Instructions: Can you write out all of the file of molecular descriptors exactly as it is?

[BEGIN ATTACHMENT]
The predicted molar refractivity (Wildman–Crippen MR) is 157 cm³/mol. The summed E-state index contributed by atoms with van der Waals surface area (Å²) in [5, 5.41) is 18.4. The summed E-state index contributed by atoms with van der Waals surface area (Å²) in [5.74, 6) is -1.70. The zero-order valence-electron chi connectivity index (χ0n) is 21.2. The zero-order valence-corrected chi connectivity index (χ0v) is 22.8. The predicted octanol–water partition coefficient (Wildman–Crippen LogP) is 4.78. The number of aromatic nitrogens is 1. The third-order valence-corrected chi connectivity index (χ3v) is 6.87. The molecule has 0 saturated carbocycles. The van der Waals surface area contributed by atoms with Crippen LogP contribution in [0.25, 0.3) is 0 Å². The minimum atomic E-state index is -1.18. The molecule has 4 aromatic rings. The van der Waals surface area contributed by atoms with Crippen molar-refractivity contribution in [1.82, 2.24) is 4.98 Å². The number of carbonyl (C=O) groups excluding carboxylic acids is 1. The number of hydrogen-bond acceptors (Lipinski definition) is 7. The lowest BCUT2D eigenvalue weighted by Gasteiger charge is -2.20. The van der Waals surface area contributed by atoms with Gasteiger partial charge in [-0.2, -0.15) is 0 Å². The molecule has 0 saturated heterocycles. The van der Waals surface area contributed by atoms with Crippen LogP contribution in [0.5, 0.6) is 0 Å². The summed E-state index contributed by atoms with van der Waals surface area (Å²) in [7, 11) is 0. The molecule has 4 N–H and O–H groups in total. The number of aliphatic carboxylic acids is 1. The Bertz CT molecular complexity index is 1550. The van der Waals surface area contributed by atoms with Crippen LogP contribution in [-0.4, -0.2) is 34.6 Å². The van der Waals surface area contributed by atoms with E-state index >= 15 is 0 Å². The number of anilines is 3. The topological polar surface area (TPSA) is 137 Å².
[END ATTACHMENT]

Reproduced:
The predicted molar refractivity (Wildman–Crippen MR) is 157 cm³/mol. The summed E-state index contributed by atoms with van der Waals surface area (Å²) in [5, 5.41) is 18.4. The summed E-state index contributed by atoms with van der Waals surface area (Å²) in [5.74, 6) is -1.70. The zero-order valence-electron chi connectivity index (χ0n) is 21.2. The zero-order valence-corrected chi connectivity index (χ0v) is 22.8. The predicted octanol–water partition coefficient (Wildman–Crippen LogP) is 4.78. The number of aromatic nitrogens is 1. The third-order valence-corrected chi connectivity index (χ3v) is 6.87. The molecule has 0 saturated carbocycles. The van der Waals surface area contributed by atoms with Crippen LogP contribution in [0.25, 0.3) is 0 Å². The minimum atomic E-state index is -1.18. The molecule has 4 aromatic rings. The van der Waals surface area contributed by atoms with Crippen molar-refractivity contribution in [1.82, 2.24) is 4.98 Å². The number of carbonyl (C=O) groups excluding carboxylic acids is 1. The number of hydrogen-bond acceptors (Lipinski definition) is 7. The lowest BCUT2D eigenvalue weighted by Gasteiger charge is -2.20. The van der Waals surface area contributed by atoms with Gasteiger partial charge in [-0.2, -0.15) is 0 Å². The molecule has 0 saturated heterocycles. The van der Waals surface area contributed by atoms with Crippen LogP contribution in [0.5, 0.6) is 0 Å². The summed E-state index contributed by atoms with van der Waals surface area (Å²) in [7, 11) is 0. The molecule has 4 N–H and O–H groups in total. The number of aliphatic carboxylic acids is 1. The Bertz CT molecular complexity index is 1550. The van der Waals surface area contributed by atoms with Crippen LogP contribution in [-0.4, -0.2) is 34.6 Å². The van der Waals surface area contributed by atoms with E-state index >= 15 is 0 Å². The number of anilines is 3. The topological polar surface area (TPSA) is 137 Å².